Molecular distortions due to an electronically degenerate ground state. For non-linear molecular entities in a geometry described by a point symmetry group possessing degenerate irreducible representations there always exists at least one non-totally symmetric vibration that makes electronically degenerate states unstable at this geometry. The nuclei are displaced to new equilibrium positions of lower symmetry causing a splitting of the originally degenerate states (first-order Jahn–Teller effect).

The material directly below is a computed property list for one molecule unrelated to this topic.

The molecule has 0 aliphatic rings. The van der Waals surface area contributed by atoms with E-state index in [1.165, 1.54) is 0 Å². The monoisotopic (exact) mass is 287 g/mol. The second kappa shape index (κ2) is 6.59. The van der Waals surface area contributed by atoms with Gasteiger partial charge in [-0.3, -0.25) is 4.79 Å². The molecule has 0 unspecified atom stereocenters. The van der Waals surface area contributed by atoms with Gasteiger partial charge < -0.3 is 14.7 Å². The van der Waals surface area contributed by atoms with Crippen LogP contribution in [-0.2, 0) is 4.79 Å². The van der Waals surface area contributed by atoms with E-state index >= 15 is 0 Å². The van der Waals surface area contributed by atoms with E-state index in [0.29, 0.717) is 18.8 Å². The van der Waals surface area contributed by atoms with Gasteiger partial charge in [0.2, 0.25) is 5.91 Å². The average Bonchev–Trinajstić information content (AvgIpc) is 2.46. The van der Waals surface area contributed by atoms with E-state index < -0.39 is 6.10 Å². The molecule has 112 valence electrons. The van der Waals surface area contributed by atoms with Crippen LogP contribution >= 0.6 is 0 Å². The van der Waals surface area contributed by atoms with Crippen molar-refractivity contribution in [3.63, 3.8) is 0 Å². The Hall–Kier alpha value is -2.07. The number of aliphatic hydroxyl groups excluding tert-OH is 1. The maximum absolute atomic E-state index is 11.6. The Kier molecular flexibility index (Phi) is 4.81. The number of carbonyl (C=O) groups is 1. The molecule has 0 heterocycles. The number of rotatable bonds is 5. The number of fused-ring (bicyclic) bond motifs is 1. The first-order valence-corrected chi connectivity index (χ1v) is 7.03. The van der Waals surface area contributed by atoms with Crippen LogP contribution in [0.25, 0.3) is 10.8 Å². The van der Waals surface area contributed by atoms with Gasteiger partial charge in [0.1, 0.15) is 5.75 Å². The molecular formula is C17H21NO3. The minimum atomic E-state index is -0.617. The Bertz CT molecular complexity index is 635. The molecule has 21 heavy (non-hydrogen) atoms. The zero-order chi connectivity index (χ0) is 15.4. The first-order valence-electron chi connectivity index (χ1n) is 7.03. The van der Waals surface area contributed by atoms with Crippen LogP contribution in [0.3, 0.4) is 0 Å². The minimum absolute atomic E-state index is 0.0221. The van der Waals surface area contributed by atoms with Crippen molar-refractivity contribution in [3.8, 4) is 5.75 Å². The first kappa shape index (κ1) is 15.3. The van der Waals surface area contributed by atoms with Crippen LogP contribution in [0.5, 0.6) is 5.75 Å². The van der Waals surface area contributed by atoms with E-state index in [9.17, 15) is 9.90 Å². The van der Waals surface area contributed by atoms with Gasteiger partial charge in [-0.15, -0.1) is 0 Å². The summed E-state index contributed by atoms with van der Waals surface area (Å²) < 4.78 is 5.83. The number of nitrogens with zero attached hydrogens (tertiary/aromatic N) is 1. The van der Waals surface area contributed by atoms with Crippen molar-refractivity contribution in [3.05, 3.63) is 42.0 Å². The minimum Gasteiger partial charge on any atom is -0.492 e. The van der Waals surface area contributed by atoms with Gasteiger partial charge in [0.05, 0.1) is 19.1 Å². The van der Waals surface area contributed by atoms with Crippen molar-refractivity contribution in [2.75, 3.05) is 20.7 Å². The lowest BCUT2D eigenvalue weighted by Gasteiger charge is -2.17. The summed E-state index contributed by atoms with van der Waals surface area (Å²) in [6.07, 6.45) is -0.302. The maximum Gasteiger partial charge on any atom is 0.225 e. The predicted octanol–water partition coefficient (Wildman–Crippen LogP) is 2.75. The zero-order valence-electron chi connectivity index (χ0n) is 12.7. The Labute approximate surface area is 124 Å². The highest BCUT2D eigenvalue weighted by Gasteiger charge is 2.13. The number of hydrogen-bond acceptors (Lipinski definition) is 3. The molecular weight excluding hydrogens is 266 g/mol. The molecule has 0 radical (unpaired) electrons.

Effect due to the odd terms in the vibronic perturbation expansion. In the case of molecules with a non-degenerate @G02704-2@ but with a low-lying degenerate @E02257@, distortions of proper symmetry arise that result in mixing of the ground and excited states, thereby lowering the ground-state energy (pseudo Jahn–Teller effect). The pseudo Jahn–Teller effect manifests itself in @F02463@ behaviour (see @F02463@) and @ST07107@ of molecules and ions. The Jahn–Teller effect generates a @S06166@ (e.g., a @CT07347@) whereas a pseudo Jahn–Teller effect generates an @A00544@.
See also: Renner–Teller effect
PAC, 2007, 79, 293. 'Glossary of terms used in photochemistry, 3rd edition (IUPAC Recommendations 2006)' on page 360 (https://doi.org/10.1351/pac200779030293)